The laying on of hands exemplifies both the power of God to heal through us and our touch, and the power He gives to those who have been prayed for and elected to serve Him in the administration of His Kingdom.  And one cannot consider the resurrection of the dead without seeing the power of God in that act.  A Believer’s life becomes pointless without that reality.  If there is no resurrection, then there is no point in living an obedient life.  And the very power that raises one from the dead lives in us, and gives us the ability to defeat the Enemy.  Finally, the resurrection shows us that God is just, and there is an eternal reward for living a righteous and holy life; and there is eternal punishment for rejecting the life God offers.
     In the end, it is the power of God in the presence of the Holy Spirit that makes all of these fundamental principles possible.  And the writer of Hebrews says that these are the “elementary” stages in the teachings of Christ’s doctrines.  In other words, they are the basic, introductory steps in pursing the process of salvation.  He says let us not have to continually return to this “milk” that all Believer’s should have consumed by now.  It’s time to move on to the “advanced” phases of Christ’s doctrine, which would be His high priesthood and His sacrifice.
     Believer’s should understand the power of God in His Kingdom on earth and be approaching the completeness and perfection of walking in the image of Christ.  But how many Christians today truly understand those elementary steps?  How many understand the display of God’s power in repentance? In baptism? How His power can manifest through our faith? Or that He wants to see His power displayed in us raising the dead? And how many truly understand the power that will be evident in His wrath on Judgment Day? These might have been basic steps for Baby Christians in the days of the writer of Hebrews, but I’m afraid we might not past the writer’s test today.  When it comes to the state of our spiritual maturity, I’m afraid we’re a long way off from complete and perfect.

Ephesians 1:19    “and [so that you will begin to know] what the immeasurable and unlimited and surpassing greatness of His [active, spiritual] power is in us who believe. These are in accordance with the working of His mighty strength”  

What You Need To Know About Waterproofing Your Stockpile

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The recent spate of hurricanes hitting Houston, the Western part of the Florida peninsula and Puerto Rico have given many of us an opportunity to rethink our prepping plans.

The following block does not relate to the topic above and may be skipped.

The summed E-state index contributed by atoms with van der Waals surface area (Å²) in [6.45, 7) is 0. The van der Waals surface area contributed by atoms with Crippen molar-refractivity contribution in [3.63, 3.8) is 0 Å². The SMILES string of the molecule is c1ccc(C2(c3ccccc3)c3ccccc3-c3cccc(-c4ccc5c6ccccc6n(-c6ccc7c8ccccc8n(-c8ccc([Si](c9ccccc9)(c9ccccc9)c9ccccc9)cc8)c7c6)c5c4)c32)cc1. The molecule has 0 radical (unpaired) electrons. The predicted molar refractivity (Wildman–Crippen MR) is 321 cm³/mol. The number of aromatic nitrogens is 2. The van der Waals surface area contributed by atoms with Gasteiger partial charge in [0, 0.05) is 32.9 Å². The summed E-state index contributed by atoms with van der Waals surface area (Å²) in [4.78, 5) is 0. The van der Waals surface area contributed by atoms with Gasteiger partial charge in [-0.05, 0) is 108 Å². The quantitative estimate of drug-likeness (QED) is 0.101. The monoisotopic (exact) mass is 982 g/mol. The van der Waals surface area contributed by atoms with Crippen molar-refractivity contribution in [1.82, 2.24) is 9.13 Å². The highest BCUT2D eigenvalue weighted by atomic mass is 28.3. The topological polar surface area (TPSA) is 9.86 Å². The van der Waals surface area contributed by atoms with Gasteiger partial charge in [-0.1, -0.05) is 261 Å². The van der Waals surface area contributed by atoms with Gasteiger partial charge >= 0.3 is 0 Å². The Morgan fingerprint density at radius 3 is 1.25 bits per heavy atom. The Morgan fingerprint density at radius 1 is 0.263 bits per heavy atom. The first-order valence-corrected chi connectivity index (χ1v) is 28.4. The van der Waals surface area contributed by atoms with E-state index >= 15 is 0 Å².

That’s as it should be, as we should always be looking to improve, and one of the best tools we have for that is to analyze the disasters that happen, looking for lessons to be learned.

I’ve lived through hurricanes before, as my home is in a hurricane zone, but never as severe as these three have been. More than anything, the big difference that I noticed from these three hurricanes, was the amount of flooding they caused. That made the ones I lived through seem rather minor indeed.

What these hurricanes made me rethink was, not surprisingly, my stockpile. But not what’s in it, rather how protected is it from damage.

Major flooding was not part of my thinking, when I was working out what to store and where to store it. Considering that I live in a hurricane zone, I decided that maybe I need to rethink it.

I have to wonder is any preppers living in Puerto Rico, Florida and the part of Houston that got flooded are really much better off than their neighbors, especially the people of Puerto Rico. While many homes in Puerto Rico are made of cement block, which is pretty much impervious to flooding, the poorer people make their homes of whatever they can. So many of those homes might be made of much less substantive material.

Of course, the people who own those homes probably aren’t preppers anyway.

3 Second SEAL Test Will Tell You If You’ll Survive A SHTF Situation

The reason that I bring this point up, is that the average American home doesn’t stand up well to flooding either. The people who live in the parts of Houston which flooded are left with the need to largely rebuild their homes, as well as replace just about everything that was on the ground floor.

For most of us, this would probably also mean replacing most of our prepping stockpile, especially if we stored it in the basement. Anything left there would certainly be waterlogged after the home flooded.

Not All Waterproofing is the Same

When I first started thinking about this, one of the first things I realized is that not all waterproofing is the same. Let me explain.

Our homes are waterproofed or maybe I should say water resistant, at least from rain. But they are not waterproofed from flooding. They are only water resistant to water falling from the sky. So, when we talk waterproofing, we need to make sure that we understand what we’re talking about.

Basically, there are two different types of water we need to concern ourselves with, both of which can come from a hurricane or storm. One is water falling down, or rain, and the other is water coming up, or flooding. That one has to include the storm surge that a hurricane can cause too.

I’m not sure if there are actual stated levels of waterproofing that apply to a stockpile, but I haven’t seen any. However, I can easily see four different levels of protection that we should consider:

  • Waterproof – You can submerge it in water and it won’t be damaged. Think a sealed can of food.
  • Water resistant – Water can fall on it and it won’t be damaged, as long as the water flows off of it. But, if it is submerged in water, even partially, it will be damaged. Think a roll of TP, wrapped tightly in a plastic bag.